clock menu more-arrow no yes

Filed under:

OFD Films: Iso Cam - Open Field Tackling

New, 11 comments

Anatomy of an open field tackle

Matt Cashore-US PRESSWIRE

Open field tackling is a difficult skill to master. The Charlie Weis era taught us that X's and O's are great, but defensive schemes are of little use if you can't teach tackling effectively. Fortunately, since the dynamic duo of Brian Kelly and Bob Diaco arrived in South Bend we've seen a noticeable improvement in tackling. In this session of Iso Cam we'll take a look at an example of sound open field tackling technique from the Blue and Gold game.

Here we see linebacker Joe Schmidt (# 38) against running back Tyler Plantz (# 49) in an open field tackling situation. The first thing Schmidt needs to do is sprint towards the ball carrier. This will allow him to quickly close the gap with the running back so he can minimize any gain by the offense.

Schmidt is in the process of performing a second critical, yet counter intuitive aspect of open field tackling. He has slowed down from his initial full sprint. I know what you're thinking, why is he slowing down? Isn't the goal to get to the ball carrier as fast as possible? That is the goal, however, if the defender comes in at full speed he is unable to make quick lateral adjustments. A good ball carrier will make a sprinting defender look foolish by taking advantage of his inability to change directions. Think Zeke Motta in the national championship game. By slowing down Schmidt has put himself in a good position to react to any move by the ball carrier.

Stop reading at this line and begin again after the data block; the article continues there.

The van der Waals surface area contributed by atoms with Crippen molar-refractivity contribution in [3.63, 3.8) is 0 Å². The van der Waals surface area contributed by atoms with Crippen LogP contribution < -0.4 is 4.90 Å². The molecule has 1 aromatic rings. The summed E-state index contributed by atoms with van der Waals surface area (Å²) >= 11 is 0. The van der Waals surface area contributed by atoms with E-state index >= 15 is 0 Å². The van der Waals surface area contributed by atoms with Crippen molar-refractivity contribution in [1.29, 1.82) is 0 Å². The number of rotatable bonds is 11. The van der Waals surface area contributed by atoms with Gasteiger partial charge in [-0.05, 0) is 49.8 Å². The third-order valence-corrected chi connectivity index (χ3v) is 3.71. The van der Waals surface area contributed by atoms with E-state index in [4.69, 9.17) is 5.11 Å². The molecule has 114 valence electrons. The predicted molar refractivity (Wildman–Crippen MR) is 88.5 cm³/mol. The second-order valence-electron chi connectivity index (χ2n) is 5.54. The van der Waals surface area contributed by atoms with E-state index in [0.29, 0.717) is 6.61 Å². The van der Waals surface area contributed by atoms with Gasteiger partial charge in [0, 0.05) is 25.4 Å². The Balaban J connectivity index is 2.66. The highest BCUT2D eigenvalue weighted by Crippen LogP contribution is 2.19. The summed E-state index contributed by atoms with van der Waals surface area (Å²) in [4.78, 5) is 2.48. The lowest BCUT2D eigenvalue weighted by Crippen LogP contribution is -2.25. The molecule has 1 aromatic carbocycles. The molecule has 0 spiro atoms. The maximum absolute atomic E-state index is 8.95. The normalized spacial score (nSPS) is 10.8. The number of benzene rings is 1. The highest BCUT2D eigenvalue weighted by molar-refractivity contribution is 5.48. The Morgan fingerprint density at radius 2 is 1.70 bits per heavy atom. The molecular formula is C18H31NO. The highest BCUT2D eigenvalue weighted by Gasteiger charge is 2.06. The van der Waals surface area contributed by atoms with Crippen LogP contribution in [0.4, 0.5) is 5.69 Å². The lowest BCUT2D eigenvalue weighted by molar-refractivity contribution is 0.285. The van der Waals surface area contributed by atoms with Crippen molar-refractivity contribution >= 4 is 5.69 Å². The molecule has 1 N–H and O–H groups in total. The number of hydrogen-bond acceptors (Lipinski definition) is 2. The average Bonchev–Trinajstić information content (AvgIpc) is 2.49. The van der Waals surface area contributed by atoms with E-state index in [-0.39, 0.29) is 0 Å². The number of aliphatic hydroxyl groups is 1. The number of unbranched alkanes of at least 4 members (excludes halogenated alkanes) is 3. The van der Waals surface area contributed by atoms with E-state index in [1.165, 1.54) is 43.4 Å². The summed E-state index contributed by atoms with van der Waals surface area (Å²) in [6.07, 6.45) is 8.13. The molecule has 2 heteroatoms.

This is another critical juncture where players tend to make mistakes in open field tackling. In their zest to make a tackle, defenders often over pursue plays on the perimeter. They take an angle similar to the one shown by the red arrow. This leaves them vulnerable to a cutback move.

The blue arrow shows the proper angle. Schmidt has to pursue from the inside to the outside. By doing this he eliminates the cutback option. This makes the ball carrier's path predictable, which makes it easier to make a tackle.

Schmidt is taking a good angle and is looking to make contact roughly where the star is.

A solid open field tackle. About the only aspect to critique would be that Schmidt doesn't get his head completely out front of the ball carrier. In a perfect world his head would be approximately where the blue star is.


In this play Joe Schmidt shows us a number of the key elements in a good open field tackle. He sprints to close the distance. He throttles down so he can react to a lateral move. He takes an angle that limits the ball carriers' options. He keeps his feet moving throughout the play. He wraps up to finish the tackle.

No schematic advantage necessary, just good sound fundamentals.